IIn July 1971, US national security adviser Henry Kissinger embarked on a secret mission to China, then a sworn enemy of the United States. This 48-hour icebreaker trip paved the way for Richard Nixon’s historic handshake with Chairman Mao a year later. Nixon’s visit altered the strategic geometry of the Cold War and influenced Washington’s subsequent move toward detente with Moscow.
Half a century later, when Joe Biden arrived in Cornwall to attend the G7 meeting, there was a sense of history in the making again, one involving the conversation of allies (a group of like-minded democracies) and adversaries (especially Russia). . and China). It’s also one that evokes memories of the Cold War in the 1970s, when strategists like Kissinger created the art of balancing power between the United States, China, and the Soviet Union.
“He is not flying across the Atlantic to wallow in nostalgia for the alliances that won the first cold war. He’s recruiting for the second, ”a Guardian columnist commented on Tuesday. On the same day, the US Senate overwhelmingly passed the Competition and Innovation Act, a rare show of unity between Democrats and Republicans. Beijing responded, calling it “full of cold war zero-sum mentality.”
Some veteran observers of Sino-US relations say that while it is important to understand the nature of great-power competition, the 20th-century cold war analogy is useless. They think that the nature of the current relationship between the United States and China is fundamentally different from that between the Soviet Union and the West.
“I think it’s best not to use the cold war analogy,” Stapleton Roy, a Soviet expert-turned-US ambassador to China, said at a new BBC World Service documentary exploring the legacy of Kissinger’s clandestine visit in 1971.
Roy was concerned that as journalists, experts and lawmakers continue to casually speak of the Cold War 2.0 approach, we risk being engulfed in a self-fulfilling prophecy that would eventually see an inevitable, and undoubtedly disastrous, US-China military confrontation. . .
“What is happening in the world today is no different from what has happened throughout history, when the main countries have had differences with other important countries. And history shows that sometimes that leads to war, sometimes that leads to confrontations, “he added.
In November 2019, a few months before the coronavirus pandemic hit the world, 96-year-old Henry Kissinger spoke on this topic in Beijing. He told his biographer, historian Niall Ferguson, who interviewed him on that occasion, that we were “in the foothills of a cold war.”
Kissinger saw some possibility of, in fact, improving relations between the United States and China and between the United States and Russia. And it didn’t happen, ”Ferguson recalled. “Things went in a different direction than he would have preferred when Trump… launched a trade war and a technology war. Vice President Pence raised the bar for rhetoric in his October 2018 Hudson Institute speech. “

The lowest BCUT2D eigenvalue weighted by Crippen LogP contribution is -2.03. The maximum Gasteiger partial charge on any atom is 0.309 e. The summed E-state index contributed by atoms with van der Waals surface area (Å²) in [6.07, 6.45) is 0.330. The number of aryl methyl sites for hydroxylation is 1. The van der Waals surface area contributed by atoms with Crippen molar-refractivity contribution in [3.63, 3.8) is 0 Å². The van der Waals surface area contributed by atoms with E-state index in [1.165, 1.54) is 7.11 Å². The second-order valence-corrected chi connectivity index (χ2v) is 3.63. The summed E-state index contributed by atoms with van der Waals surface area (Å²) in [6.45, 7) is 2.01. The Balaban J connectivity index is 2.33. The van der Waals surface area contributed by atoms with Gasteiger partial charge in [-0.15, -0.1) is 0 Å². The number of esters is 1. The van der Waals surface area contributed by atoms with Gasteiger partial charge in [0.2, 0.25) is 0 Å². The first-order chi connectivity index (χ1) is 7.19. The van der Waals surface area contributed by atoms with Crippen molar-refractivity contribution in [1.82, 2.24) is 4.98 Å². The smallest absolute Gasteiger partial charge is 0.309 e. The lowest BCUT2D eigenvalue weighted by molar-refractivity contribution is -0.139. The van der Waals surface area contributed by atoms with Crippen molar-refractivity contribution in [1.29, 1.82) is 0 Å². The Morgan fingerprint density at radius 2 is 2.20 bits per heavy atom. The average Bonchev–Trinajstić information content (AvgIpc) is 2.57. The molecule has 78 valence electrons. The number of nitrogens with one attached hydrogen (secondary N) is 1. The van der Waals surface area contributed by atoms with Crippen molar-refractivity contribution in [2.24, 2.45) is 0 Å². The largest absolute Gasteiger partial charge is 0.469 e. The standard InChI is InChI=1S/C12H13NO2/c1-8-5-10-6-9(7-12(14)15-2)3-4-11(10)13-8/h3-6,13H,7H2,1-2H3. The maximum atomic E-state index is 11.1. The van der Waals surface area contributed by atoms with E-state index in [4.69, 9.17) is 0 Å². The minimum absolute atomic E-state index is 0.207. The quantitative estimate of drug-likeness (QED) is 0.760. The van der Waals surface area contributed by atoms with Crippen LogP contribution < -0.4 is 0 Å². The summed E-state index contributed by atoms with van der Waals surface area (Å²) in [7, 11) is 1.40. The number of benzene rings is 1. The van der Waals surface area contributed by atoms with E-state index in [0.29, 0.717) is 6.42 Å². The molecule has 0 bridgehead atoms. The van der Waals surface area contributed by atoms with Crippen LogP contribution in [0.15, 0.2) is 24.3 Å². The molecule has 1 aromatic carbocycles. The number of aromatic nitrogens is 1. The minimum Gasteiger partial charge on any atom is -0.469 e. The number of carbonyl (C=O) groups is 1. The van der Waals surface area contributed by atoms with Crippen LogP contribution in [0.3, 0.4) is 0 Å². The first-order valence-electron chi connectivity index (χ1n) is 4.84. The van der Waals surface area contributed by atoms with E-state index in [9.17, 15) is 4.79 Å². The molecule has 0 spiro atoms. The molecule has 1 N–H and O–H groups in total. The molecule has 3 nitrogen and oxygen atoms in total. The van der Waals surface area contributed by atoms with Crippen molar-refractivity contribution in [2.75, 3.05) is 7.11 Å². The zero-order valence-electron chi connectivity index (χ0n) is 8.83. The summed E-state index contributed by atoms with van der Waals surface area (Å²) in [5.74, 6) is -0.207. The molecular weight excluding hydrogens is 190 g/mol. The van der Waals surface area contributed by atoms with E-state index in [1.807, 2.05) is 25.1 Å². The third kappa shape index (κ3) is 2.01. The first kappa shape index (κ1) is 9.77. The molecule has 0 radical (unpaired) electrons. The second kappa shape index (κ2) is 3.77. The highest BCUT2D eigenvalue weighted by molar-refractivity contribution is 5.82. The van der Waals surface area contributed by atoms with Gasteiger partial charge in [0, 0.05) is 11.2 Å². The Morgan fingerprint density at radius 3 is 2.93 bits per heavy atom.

In Beijing, while Foreign Ministry spokespersons often use “cold war” vocabulary when responding to Western criticism, Yan Xuetong, one of China’s most respected foreign policy thinkers, said he saw the phrase “war cold “as misleading.
“I would rather use [the] the term ‘an uncomfortable peace’ to describe the competition between China and the United States rather than a new cold war, because the new cold war is driven by that ideological expansion of the United States and the Soviet Union and through indirect wars, “he said Yan.
The stakes are high. But regardless of how the current interactions between Beijing and Washington are defined, many now fear that individuals on both sides of the Pacific, as well as middle powers around the world, could sooner or later be caught in the crossfire.
Countries like Australia may already have decided which side to take. But many smaller and less powerful Asian states, for example Singapore and other Southeast Asian nations, have warned both sides not to force them into a situation where they will have no choice but to choose sides.
For many people in China, the rapprochement between the United States and China and the subsequent opening of Beijing in the late 1970s changed the lives of millions. But this is also something that, many say, experts and strategists often neglect when talking about “grand strategy” in a “new cold war” of the 21st century.
In July 1971, upon learning that Nixon was coming to China after Kissinger’s secret trip, 12-year-old Beijing resident Zha Jianying knew that her life would change as well. “I couldn’t articulate it at the time, but I had a vague feeling that it was the beginning of something,” he said.
In the early 1980s, Zha became one of the first groups of Chinese students to study in the United States. It was there that her writing career began. With a unique perspective that fuses Chinese and American points of view, his long-form writing for New Yorker magazine it illuminated the English-speaking world and provided a window into the many contradictions of its home country.
“Fifty years later, we are again on the cusp of massive change,” he said. “As the conversation about a ‘new cold war’ prevails, I worry that some innocent souls on both sides of the Pacific will be trapped in the cracks of history and nuances will be lost. The confrontational rhetoric makes everything seem darker. There may be no going back. “
Vincent Ni is the Guardian’s China Affairs Correspondent. It also features the new BBC World Service documentary. When Kissinger went to China.
George is Digismak’s reported cum editor with 13 years of experience in Journalism